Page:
People who are recently infected with HIV may benefit from immediate antiretroviral therapy (ART) in controlling disease progression than deferring treatment, according to a new study.
Although the benefits of ART during early HIV-1 infection remain unproven, the findings support growing evidence favoring earlier ART initiation.
Christine Hogan, MD, of the Medical College of Wisconsin in Milwaukee, led a team of researchers from various institutions to investigate the effects of ART on individuals infected with HIV-1 within the previous six months. The multicenter clinical trial—the AIDS Clinical Trials Group (ACTG) Setpoint Study—enrolled 130 men and non-pregnant women who were at least 18 years old and had not received ART previously. Participants were randomized into two groups: In the immediate treatment group, patients were to receive ART treatment for 36 weeks, after which treatment was stopped; treatment was deferred for patients in the second group. All individuals were followed throughout the study.
The study's primary endpoint was the patients' virologic setpoint at 72 weeks. The researchers also sought to compare the virologic setpoint at 72 weeks for patients in the immediate treatment group with that of patients in the deferred treatment group at 36 weeks.
Investigators found that the immediate treatment group had a better outcome than the deferred group. Individuals in the deferred arm experienced higher than anticipated rates of disease progression, necessitating the start of HIV treatment before the study endpoint. Half of the participants in the deferred treatment group required treatment on medical grounds within 18 months.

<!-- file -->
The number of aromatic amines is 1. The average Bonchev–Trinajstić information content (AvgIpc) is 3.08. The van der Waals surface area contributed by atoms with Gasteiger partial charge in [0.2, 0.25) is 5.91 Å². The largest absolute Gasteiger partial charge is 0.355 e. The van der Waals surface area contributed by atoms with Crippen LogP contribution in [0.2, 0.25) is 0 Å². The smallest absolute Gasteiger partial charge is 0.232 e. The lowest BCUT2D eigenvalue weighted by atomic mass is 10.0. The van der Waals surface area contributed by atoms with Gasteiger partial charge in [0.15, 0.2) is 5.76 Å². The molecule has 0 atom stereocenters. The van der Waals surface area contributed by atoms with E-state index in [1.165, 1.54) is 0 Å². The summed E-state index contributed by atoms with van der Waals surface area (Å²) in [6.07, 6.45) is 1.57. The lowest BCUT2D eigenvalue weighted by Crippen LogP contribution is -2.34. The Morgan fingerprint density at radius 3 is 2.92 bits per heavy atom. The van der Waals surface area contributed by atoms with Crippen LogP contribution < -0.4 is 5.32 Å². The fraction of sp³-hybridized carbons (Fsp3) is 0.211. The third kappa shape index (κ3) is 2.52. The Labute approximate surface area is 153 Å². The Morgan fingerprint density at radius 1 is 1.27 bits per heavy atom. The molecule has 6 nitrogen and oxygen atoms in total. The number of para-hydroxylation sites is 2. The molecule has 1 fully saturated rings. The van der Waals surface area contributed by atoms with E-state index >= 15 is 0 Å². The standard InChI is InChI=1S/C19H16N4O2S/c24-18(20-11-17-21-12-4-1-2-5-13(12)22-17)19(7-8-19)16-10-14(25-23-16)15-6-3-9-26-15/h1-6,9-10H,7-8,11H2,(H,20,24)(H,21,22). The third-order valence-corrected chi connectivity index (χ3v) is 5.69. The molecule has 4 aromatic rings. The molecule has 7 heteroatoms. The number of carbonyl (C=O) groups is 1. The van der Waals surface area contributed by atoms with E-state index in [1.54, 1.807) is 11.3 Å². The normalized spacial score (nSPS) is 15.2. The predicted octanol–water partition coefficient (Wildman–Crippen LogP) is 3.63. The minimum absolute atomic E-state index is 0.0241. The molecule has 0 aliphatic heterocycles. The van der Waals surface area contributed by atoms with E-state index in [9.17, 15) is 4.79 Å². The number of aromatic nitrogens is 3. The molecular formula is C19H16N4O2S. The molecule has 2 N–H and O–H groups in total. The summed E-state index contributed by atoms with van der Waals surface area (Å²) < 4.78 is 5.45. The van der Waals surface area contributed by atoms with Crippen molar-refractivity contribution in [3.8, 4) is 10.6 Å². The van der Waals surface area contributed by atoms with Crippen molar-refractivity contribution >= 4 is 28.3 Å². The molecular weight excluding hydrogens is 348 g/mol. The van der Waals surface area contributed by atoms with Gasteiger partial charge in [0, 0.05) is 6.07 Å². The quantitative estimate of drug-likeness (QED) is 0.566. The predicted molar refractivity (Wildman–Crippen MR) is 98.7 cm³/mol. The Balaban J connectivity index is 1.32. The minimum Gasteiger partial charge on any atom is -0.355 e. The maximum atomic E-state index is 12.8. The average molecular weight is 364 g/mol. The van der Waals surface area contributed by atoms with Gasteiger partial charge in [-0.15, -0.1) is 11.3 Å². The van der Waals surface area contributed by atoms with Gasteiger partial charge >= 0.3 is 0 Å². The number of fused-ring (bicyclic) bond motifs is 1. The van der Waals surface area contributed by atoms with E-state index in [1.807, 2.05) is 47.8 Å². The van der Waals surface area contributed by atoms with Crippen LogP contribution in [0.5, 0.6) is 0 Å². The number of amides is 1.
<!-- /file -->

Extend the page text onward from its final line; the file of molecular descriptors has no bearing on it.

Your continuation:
According to Dr. Hogan and colleagues, the results suggest that "if immediate therapy is not begun, progression to meeting standard criteria for ART initiation may occur more rapidly than expected, especially with changing treatment paradigms." In addition, patients who received treatment immediately appear to have been protected not only during treatment but for a brief period of time afterward.
In an accompanying editorial, Harout Tossonian, MD, PhD, and Brian Conway, MD, of the University of British Columbia in Vancouver, Canada, noted that "immune preservation and reduction in the latent pool of HIV-1-carrying CD4 T-cells seems to require intervention at the earliest possible time of acute infection." They noted that the advantages of immediate treatment appear to be achieved with little to no harm to the patient, either in terms of drug-related toxicity or emergence of drug resistance. "The initial course of 36 weeks of treatment may delay the need for re-starting it more than the 36 weeks spent on it from the time of initial presentation," Drs. Tossonian and Conway wrote. "Thus over the lifetime of the patient, there will be less cumulative drug exposure."
Dr. Hogan and her team suggest that the findings may be of interest to clinicians and patients struggling with when to begin ART. An additional sub-study is underway "to address whether immediate versus deferred treatment during primary HIV infection results in improvements in markers of inflammation and immune activation, which may provide further insight into potential benefits of treating primary infection," the authors wrote.